When a Choreographer Finds a Musical Soul Mate

(From left) Director Thomas Kail, arranger Alex Lacamoire, choreographer Andy Blankenbuehler, and associate choreographer Stephanie Kiemons in rehearsal for Hamilton (photo by Joan Marcus, courtesy Andy Blankenbuehler)

When a choreographer finds a composer whose music truly inspires her, it can feel like a match made in dance heaven. Some choreographers work with the same composers so frequently that they become known for their partnerships. New York City Ballet soloist and resident choreographer Justin Peck, for example, has tapped composer Sufjan Stevens numerous times (last spring, the two premiered The Decalogue at NYCB, to rave reviews); L.A. Dance Project's Benjamin Millepied's working relationship with composer Nico Muhly has spanned a decade and two continents; and when tap dancer Michelle Dorrance premiered the first-ever Works & Process Rotunda Project, a site-specific work for New York City's Guggenheim Museum, last year, percussionist Nicholas Van Young was by her side as an equal partner. Successful collaborations require compatibility between artists, direct and honest communication, and flexible, open minds. But when the stars align, working with a composer can be extremely rewarding.

Composed to Order

What makes working directly with a composer so wonderful? In a word, flexibility. "With recorded music you're limited to what already exists," says Tommy Neblett, interim dean of dance at The Boston Conservatory at Berklee. "But when you work with a composer, anything is possible. And as a choreographer, there's not much else that's nearly as satisfying."

(From left)Travis Wall, Ryan Lott, and Jennifer McQuiston Lott (courtesy Travis Wall)

Emmy Award–winner Travis Wall agrees. "It adds so much to the work, especially in terms of continuity," says Wall, who teamed up with Son Lux's Ryan Lott when creating After the Curtain for his company Shaping Sound. "You can really make your biggest heart's desires a reality. You can say, 'I love this song, but it's missing this.' Getting to participate in the process is amazing."

Getting the Chemistry Right

When Hamilton choreographer Andy Blankenbuehler first met his longtime collaborators, composer Lin-Manuel Miranda and arranger Alex Lacamoire, he felt an immediate connection. "I attended an interview set up by my agent to meet Lin and Alex for In the Heights to see if our personalities clicked," he recalls. "Then I invited the team to watch my class at Broadway Dance Center to get a feel for my movement. My style, tastes, and sense of syncopation were a match with Lin and Alex." Blankenbuehler was especially attracted to the two musicians' musicality. "Alex creates a lot of cool bass lines and pizzicato, tight sounds, which I like. And Lin's ace card is his sense of rhythm."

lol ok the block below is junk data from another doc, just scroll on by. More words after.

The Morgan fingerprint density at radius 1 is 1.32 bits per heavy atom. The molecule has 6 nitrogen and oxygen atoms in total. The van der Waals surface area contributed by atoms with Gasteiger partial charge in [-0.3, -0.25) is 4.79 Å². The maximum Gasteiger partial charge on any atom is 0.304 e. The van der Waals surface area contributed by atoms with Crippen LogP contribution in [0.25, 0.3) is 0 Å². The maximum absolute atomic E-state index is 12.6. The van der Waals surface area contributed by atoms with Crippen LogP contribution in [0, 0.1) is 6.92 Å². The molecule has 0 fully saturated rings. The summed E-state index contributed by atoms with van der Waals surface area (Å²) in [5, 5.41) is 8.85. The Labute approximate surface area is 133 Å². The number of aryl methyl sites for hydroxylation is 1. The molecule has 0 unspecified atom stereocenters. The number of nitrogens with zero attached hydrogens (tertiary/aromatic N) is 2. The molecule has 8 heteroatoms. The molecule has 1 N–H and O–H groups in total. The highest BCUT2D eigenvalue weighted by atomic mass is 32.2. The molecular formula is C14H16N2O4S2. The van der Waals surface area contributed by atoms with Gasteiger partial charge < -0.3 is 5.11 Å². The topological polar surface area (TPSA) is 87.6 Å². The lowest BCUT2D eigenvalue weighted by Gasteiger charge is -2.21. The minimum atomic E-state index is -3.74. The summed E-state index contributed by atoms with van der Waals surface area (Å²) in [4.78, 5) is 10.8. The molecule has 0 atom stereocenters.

Lex Ishimoto and Travis Wall in "After the Curtain" (photo by Mat Hayward, courtesy Travis Wall)

Communication can be tricky, since musicians and choreographers don't speak the same language. But Blankenbuehler says that process has gotten easier over the years as the team worked together on projects, including In the Heights, Bring It On, and Hamilton. "It's the beginnings of new collaborations that are most difficult," he says. "Once you figure out how you can talk to one another, everything goes much faster. I use my own vocabulary when explaining something to them which helps bridge a gap between us. I'll say to Alex, 'This section should feel like the people are melting,' or 'Now, the people are going up steps.' When making a show, it's important to find a real connection with the composer—but that often happens through the arranger. Ultimately, Alex and I are the biggest of partners, and we have to match one another."

Giving (and Receiving) Notes